Jerk Instructor Writes Out Female Firefighter For Breaking Hairstyle Rules, Gets A Taste Of Malicious Compliance
Not everyone can become a firefighter. These people cannot be afraid of heights or confined spaces. They must function well in a crisis, keep their bodies in good shape and be willing to work long shifts, including weekends and holidays.
However, it is an exciting, ever-changing and highly rewarding profession that offers the warmth of camaraderie and the opportunity to provide essential and lifesaving services when needed.
Reddit user Skyyisgood thought she was up for the task. But while attending fire school, the woman repeatedly got herself into trouble due to violations of the dress code, specifically hairstyle requirements. Eventually, the situation deteriorated so much that she was even threatened with deportation.
Fortunately, she found a solution. And when it was all said and done, she even introduced him to the “Malicious Compliance” subreddit.
The career of this trainee firefighter has been threatened due to her repeated violations of the women’s dress code
Image credits: LOGAN WEAVER | @LGNWVR (not the actual photo)
So she opted to follow the male dress code instead.
Image credits: Engin Akyurt (not the actual photo)
Similar problems can also persist beyond school. As the International Association of Women Firefighters and Emergency Services (Women in Fire) points out, some fire departments are falling behind others because organizational change happens slowly and unevenly.
“In most departments, the most experienced firefighters — those with more time on the job — were raised the old-fashioned way and may or may not have adapted well to change,” writes Women in Fire on its website. . “This resistance can cause conflict and resentment. Those who represent change, such as women firefighters, sometimes bear the brunt of this resentment.
If it’s a very poorly run department, people can be sent back to the fire department altogether.
“Women are particularly at risk if the department is mismanaged and fails to control or punish misconduct such as sexual harassment. Working in a hostile environment can harm your mental health or even, in the worst case scenario, put your physical safety at risk. Discriminatory behavior from colleagues and managers can lead to poor training and evaluations that will hurt your chances of being hired elsewhere,” explains Women in Fire. “There aren’t many fire departments like this, but they can be found here and there. Working for one of them is not the best idea, even in the short term.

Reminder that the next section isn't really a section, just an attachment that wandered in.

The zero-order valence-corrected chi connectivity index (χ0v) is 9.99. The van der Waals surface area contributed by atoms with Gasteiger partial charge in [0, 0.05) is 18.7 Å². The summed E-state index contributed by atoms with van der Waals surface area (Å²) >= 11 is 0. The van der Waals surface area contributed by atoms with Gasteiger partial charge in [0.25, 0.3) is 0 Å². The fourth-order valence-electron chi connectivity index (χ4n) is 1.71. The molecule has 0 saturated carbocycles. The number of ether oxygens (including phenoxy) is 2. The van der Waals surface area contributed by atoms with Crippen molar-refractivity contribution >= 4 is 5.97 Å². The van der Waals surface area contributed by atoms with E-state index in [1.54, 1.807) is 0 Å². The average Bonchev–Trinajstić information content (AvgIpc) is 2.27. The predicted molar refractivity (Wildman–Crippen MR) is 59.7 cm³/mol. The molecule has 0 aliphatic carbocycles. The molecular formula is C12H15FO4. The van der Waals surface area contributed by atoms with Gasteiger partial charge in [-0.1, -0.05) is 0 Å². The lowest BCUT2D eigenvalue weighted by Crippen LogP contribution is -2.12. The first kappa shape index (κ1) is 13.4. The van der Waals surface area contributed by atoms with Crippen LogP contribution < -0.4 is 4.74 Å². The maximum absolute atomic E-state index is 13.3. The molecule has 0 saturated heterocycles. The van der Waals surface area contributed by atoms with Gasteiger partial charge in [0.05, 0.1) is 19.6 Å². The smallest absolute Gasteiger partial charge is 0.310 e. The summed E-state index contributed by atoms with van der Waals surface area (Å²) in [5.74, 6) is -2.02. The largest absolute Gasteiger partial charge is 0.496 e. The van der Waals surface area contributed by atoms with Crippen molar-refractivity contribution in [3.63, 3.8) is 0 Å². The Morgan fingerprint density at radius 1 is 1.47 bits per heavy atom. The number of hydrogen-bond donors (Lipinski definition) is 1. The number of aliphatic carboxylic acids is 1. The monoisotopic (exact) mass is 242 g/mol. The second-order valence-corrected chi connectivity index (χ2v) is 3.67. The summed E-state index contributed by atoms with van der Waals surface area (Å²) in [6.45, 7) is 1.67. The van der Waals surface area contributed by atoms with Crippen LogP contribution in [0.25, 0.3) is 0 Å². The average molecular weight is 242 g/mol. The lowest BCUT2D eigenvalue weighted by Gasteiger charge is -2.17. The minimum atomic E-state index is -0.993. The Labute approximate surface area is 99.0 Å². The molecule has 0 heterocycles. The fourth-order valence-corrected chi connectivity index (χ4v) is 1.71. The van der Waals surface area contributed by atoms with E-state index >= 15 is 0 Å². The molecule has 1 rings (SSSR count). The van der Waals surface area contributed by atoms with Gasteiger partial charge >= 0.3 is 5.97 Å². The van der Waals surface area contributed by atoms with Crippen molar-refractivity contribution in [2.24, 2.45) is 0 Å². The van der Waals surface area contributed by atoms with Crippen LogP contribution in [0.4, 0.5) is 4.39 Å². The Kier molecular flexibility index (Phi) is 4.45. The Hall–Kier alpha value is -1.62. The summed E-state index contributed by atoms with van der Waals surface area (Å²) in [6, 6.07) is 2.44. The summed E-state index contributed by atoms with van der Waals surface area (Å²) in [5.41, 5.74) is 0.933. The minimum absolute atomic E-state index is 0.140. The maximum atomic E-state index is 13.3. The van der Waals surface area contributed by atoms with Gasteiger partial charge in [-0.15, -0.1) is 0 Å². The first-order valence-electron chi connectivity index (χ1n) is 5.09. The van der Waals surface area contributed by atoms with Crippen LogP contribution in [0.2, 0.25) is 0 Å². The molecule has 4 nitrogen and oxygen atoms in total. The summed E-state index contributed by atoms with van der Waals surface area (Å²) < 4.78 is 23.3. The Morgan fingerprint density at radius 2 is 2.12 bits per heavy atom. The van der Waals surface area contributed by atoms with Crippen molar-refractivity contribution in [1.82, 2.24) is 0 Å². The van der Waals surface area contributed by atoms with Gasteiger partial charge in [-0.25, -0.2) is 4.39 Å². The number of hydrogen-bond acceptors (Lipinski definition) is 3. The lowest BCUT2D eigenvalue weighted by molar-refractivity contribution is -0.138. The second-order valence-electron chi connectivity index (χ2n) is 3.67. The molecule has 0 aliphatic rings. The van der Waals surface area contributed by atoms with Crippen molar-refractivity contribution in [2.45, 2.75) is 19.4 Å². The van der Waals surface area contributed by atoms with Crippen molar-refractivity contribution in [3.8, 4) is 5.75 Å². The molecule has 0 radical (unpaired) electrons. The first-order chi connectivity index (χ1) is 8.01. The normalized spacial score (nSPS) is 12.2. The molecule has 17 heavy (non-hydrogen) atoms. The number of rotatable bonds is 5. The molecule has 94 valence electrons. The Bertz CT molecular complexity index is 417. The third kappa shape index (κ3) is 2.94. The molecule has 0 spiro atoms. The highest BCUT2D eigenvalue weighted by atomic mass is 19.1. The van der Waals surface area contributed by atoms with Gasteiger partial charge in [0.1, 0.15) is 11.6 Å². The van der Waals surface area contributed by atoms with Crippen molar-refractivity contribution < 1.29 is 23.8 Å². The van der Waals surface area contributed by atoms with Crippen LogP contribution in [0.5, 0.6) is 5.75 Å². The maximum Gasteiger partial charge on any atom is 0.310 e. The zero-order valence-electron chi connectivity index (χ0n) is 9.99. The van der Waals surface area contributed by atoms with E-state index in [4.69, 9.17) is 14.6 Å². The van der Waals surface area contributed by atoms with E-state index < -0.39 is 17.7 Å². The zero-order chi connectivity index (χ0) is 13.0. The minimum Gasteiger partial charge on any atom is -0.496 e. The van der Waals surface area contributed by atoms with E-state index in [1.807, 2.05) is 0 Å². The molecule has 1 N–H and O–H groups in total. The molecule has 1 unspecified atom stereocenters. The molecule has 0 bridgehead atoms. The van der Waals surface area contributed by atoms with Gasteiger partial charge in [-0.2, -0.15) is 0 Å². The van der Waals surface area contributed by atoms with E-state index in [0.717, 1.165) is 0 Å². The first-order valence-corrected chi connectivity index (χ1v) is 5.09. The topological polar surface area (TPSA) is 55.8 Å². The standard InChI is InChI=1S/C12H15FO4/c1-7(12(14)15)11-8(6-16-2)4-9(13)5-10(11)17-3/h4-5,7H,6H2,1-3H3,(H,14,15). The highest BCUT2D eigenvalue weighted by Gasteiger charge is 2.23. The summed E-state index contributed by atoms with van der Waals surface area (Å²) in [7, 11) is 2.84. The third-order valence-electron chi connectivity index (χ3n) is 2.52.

This is particularly saddening when you consider how long women have been firefighters, over 200 years.
The first female firefighter we know of was Molly Williams, who was a slave in New York and became a member of Oceanus Engine Company #11 around 1815.
Interestingly, during World War II, many women across the United States entered the volunteer fire service to take the place of the men who had been called into action. Two Illinois military fire departments were staffed entirely by women for part of the war.
Now even the progressive nation of Sweden faces similar problems.
In 2017, several national media in Sweden wrote about the problems faced by many fire brigades, often serious, which came as a surprise to many since the country has made a name for itself over the past decades as a progressive and feminist.
In a #metoo-inspired campaign called #LarmetGår (The Appeal), more than 100 reports have arrived in less than a week about sexism, racism and bullying in Sweden’s fire service.
In one report, for example, a female firefighter said she received a banana with a condom on it, left in her locker room on her first day on the job. Another woman said she was regularly called “the hole” by one of her officers during training at the gymnasium, and there was also a female firefighter who was advised by her officers to lock her bedroom the next day. night because they could not guarantee his safety.
So while a dress code may not seem important, it also serves as an example of a larger issue.